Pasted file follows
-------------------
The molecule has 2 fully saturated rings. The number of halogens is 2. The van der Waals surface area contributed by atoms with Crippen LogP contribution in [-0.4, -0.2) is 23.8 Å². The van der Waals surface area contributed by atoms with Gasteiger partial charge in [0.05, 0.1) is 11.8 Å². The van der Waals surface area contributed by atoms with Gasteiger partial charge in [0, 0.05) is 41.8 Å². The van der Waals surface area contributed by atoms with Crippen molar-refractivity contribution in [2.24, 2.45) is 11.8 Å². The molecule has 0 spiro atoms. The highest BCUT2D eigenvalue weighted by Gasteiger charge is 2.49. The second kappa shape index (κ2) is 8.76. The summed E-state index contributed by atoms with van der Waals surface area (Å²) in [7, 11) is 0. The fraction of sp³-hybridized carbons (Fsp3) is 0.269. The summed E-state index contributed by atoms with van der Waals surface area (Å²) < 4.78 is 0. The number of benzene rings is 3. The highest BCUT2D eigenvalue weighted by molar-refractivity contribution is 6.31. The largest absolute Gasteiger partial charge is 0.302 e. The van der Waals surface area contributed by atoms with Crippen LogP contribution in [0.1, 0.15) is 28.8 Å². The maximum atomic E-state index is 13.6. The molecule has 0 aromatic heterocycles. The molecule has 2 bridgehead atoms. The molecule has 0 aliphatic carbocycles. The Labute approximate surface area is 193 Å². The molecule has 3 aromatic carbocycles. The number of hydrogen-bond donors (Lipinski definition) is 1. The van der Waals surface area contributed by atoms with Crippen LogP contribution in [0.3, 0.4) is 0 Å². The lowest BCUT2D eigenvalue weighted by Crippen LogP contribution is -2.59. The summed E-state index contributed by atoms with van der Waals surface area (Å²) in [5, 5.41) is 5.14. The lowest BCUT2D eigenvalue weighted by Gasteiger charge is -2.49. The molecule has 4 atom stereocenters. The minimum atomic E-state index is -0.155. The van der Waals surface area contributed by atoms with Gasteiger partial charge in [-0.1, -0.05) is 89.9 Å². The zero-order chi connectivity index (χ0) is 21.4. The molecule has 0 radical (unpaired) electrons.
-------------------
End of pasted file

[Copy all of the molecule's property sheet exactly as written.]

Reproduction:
The molecule has 2 fully saturated rings. The number of halogens is 2. The van der Waals surface area contributed by atoms with Crippen LogP contribution in [-0.4, -0.2) is 23.8 Å². The van der Waals surface area contributed by atoms with Gasteiger partial charge in [0.05, 0.1) is 11.8 Å². The van der Waals surface area contributed by atoms with Gasteiger partial charge in [0, 0.05) is 41.8 Å². The van der Waals surface area contributed by atoms with Crippen molar-refractivity contribution in [2.24, 2.45) is 11.8 Å². The molecule has 0 spiro atoms. The highest BCUT2D eigenvalue weighted by Gasteiger charge is 2.49. The second kappa shape index (κ2) is 8.76. The summed E-state index contributed by atoms with van der Waals surface area (Å²) in [7, 11) is 0. The fraction of sp³-hybridized carbons (Fsp3) is 0.269. The summed E-state index contributed by atoms with van der Waals surface area (Å²) < 4.78 is 0. The number of benzene rings is 3. The highest BCUT2D eigenvalue weighted by molar-refractivity contribution is 6.31. The largest absolute Gasteiger partial charge is 0.302 e. The van der Waals surface area contributed by atoms with Crippen LogP contribution in [0.1, 0.15) is 28.8 Å². The maximum atomic E-state index is 13.6. The molecule has 0 aromatic heterocycles. The molecule has 2 bridgehead atoms. The molecule has 0 aliphatic carbocycles. The Labute approximate surface area is 193 Å². The molecule has 3 aromatic carbocycles. The number of hydrogen-bond donors (Lipinski definition) is 1. The van der Waals surface area contributed by atoms with Crippen LogP contribution in [0.3, 0.4) is 0 Å². The lowest BCUT2D eigenvalue weighted by Crippen LogP contribution is -2.59. The summed E-state index contributed by atoms with van der Waals surface area (Å²) in [5, 5.41) is 5.14. The lowest BCUT2D eigenvalue weighted by Gasteiger charge is -2.49. The molecule has 4 atom stereocenters. The minimum atomic E-state index is -0.155. The van der Waals surface area contributed by atoms with Gasteiger partial charge in [-0.1, -0.05) is 89.9 Å². The zero-order chi connectivity index (χ0) is 21.4. The molecule has 0 radical (unpaired) electrons.